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Hyperion Records

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Angels in the Night (1896) by William Degouve de Nuncques (1867-1935)
Rijksmuseum Kröller-Müller, Otterlo, Netherlands / Lauros / Giraudon / Bridgeman Art Library, London
Track(s) taken from CDA67825
Recording details: October 2009
Tonbridge School Chapel, Kent, United Kingdom
Produced by Mark Brown
Engineered by Simon Eadon
Release date: January 2011
Total duration: 15 minutes 24 seconds

'This welcome release should do much to restore Peeters's reputation as one of the most craftsmanlike and consistently satisfying organist-composers of the past century … the Tonbridge Marcussen [is] ideally suited to Peeters's clear contrapuntal voice-leading. Beautifully recorded, with excellent notes by David Gammie' (Gramophone)

'One mentions the varied nature of the music on this disc because it is so interesting and worthwhile and is so relatively infrequently heard these days, but the main plaudits should go to Trinkwon, whose playing throughout, particularly his tempos, phrasing and registrations, are of the highest class … all in all this CD constitutes another most valuble and welcome issue from Hyperion—so much so that one hopes it will lead to others' (International Record Review)

Variations and Finale on an old Flemish song, Op 20
composer
1929; based on the tune Laet ons mit herten reyne; dedicated to Marcel Dupré

Theme: Moderato  [1'08]

Introduction  EnglishFrançaisDeutsch
Variationen und Finale über ein altflämisches Lied (Variations and Finale on an old Flemish song, 1929) was the first of Peeters’ big concert works. He loved his country’s heritage of carol and folk music, and this tune, Laet ons mit herten reyne, was one of his favourites; it had also been set many centuries earlier by John Bull. The work is in some respects a tribute to Marcel Dupré, to whom it is dedicated, and Dupré’s own Variations sur un vieux Noël, Op 20, provided an exact model for the first two variations, with a solo trumpet accompanied by a chromatic counter-melody, and a canon for two flutes accompanied by a murmuring voix céleste. But Peeters could never be a mere imitator, and this music is very much his own. His six vividly contrasted variations are more fully worked-out than Dupré’s, and this is far more than a piece of fanciful virtuoso display. The bouncing parallel fifths and dancing pedals of Variation 3 are followed by melancholy and mystery in Variation 4, and then by a scintillating stream of chromatic fourths in Variation 5. The heart of the work comes in the eloquent sixth variation, where the tune is decorated in the soprano voice in the style of a Bach chorale prelude. The Finale begins, like Dupré’s, with a fast, spiky fugue full of crafty contrapuntal devices, and then erupts into a thunderous concluding toccata.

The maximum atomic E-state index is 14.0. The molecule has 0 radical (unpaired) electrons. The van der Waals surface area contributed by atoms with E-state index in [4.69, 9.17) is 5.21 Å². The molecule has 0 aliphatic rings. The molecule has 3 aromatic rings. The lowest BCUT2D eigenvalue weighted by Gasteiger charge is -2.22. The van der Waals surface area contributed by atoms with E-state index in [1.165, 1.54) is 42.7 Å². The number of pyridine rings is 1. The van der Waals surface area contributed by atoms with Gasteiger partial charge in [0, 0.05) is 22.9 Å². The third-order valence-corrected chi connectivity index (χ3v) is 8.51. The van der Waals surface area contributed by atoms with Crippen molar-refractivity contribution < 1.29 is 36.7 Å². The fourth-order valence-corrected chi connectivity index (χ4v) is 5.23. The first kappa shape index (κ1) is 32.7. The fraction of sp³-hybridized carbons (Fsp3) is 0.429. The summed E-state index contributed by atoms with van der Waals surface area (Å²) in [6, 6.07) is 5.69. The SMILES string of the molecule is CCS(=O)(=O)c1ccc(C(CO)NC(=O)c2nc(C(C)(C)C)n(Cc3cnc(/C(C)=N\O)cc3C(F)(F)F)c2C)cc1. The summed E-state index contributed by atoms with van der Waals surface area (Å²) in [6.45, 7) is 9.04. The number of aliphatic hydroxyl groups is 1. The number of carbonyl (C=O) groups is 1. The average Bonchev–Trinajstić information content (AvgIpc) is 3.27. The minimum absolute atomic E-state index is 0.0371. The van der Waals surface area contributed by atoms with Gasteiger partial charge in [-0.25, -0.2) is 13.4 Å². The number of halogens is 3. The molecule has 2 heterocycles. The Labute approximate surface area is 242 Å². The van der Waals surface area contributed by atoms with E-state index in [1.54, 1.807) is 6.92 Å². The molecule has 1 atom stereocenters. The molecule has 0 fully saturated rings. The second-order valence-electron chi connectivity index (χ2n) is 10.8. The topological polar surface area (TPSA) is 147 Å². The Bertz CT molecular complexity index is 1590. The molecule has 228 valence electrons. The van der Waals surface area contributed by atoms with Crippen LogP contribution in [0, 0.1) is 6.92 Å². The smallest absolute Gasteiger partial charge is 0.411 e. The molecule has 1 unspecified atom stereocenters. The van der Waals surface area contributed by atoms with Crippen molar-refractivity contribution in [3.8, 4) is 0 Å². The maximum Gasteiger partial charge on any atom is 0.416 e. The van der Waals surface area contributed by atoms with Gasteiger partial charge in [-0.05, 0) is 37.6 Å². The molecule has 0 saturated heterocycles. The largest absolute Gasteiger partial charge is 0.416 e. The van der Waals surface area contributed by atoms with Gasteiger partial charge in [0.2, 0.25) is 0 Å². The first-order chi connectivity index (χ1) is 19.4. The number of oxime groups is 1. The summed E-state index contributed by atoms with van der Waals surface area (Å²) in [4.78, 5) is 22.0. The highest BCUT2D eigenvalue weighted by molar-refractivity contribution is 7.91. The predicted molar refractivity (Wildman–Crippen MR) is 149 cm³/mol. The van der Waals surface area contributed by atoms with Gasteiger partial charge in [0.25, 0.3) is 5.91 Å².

from notes by David Gammie © 2011

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